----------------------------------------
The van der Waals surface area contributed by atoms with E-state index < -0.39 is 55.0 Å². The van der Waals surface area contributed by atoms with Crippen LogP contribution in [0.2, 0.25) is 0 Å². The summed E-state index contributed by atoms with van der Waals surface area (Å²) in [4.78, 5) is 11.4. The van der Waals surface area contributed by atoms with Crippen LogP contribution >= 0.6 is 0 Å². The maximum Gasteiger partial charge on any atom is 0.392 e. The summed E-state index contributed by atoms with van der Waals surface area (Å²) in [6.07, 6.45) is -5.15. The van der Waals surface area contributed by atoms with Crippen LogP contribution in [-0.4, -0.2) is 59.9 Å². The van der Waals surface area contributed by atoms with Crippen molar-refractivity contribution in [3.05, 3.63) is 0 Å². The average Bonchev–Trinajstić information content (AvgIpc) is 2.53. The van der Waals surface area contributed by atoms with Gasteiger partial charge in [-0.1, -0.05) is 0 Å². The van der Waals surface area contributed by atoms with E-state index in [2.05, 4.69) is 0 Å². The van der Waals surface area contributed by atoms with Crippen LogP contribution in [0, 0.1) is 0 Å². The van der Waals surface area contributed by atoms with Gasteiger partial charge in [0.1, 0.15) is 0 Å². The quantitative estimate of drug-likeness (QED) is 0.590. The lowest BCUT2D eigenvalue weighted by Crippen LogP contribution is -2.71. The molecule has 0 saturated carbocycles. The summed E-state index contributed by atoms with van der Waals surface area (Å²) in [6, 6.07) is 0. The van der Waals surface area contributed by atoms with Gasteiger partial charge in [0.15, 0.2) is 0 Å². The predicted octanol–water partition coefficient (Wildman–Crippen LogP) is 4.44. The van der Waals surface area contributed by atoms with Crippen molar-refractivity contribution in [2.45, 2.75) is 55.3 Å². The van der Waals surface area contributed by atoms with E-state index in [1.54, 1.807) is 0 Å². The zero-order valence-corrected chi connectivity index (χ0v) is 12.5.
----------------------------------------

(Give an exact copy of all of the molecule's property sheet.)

The van der Waals surface area contributed by atoms with E-state index < -0.39 is 55.0 Å². The van der Waals surface area contributed by atoms with Crippen LogP contribution in [0.2, 0.25) is 0 Å². The summed E-state index contributed by atoms with van der Waals surface area (Å²) in [4.78, 5) is 11.4. The van der Waals surface area contributed by atoms with Crippen LogP contribution >= 0.6 is 0 Å². The maximum Gasteiger partial charge on any atom is 0.392 e. The summed E-state index contributed by atoms with van der Waals surface area (Å²) in [6.07, 6.45) is -5.15. The van der Waals surface area contributed by atoms with Crippen LogP contribution in [-0.4, -0.2) is 59.9 Å². The van der Waals surface area contributed by atoms with Crippen molar-refractivity contribution in [3.05, 3.63) is 0 Å². The average Bonchev–Trinajstić information content (AvgIpc) is 2.53. The van der Waals surface area contributed by atoms with Gasteiger partial charge in [-0.1, -0.05) is 0 Å². The van der Waals surface area contributed by atoms with E-state index in [2.05, 4.69) is 0 Å². The van der Waals surface area contributed by atoms with Crippen LogP contribution in [0, 0.1) is 0 Å². The van der Waals surface area contributed by atoms with Gasteiger partial charge in [0.1, 0.15) is 0 Å². The quantitative estimate of drug-likeness (QED) is 0.590. The lowest BCUT2D eigenvalue weighted by Crippen LogP contribution is -2.71. The molecule has 0 saturated carbocycles. The summed E-state index contributed by atoms with van der Waals surface area (Å²) in [6, 6.07) is 0. The van der Waals surface area contributed by atoms with Gasteiger partial charge in [0.15, 0.2) is 0 Å². The predicted octanol–water partition coefficient (Wildman–Crippen LogP) is 4.44. The van der Waals surface area contributed by atoms with Crippen molar-refractivity contribution in [2.45, 2.75) is 55.3 Å². The van der Waals surface area contributed by atoms with E-state index in [1.54, 1.807) is 0 Å². The zero-order valence-corrected chi connectivity index (χ0v) is 12.5.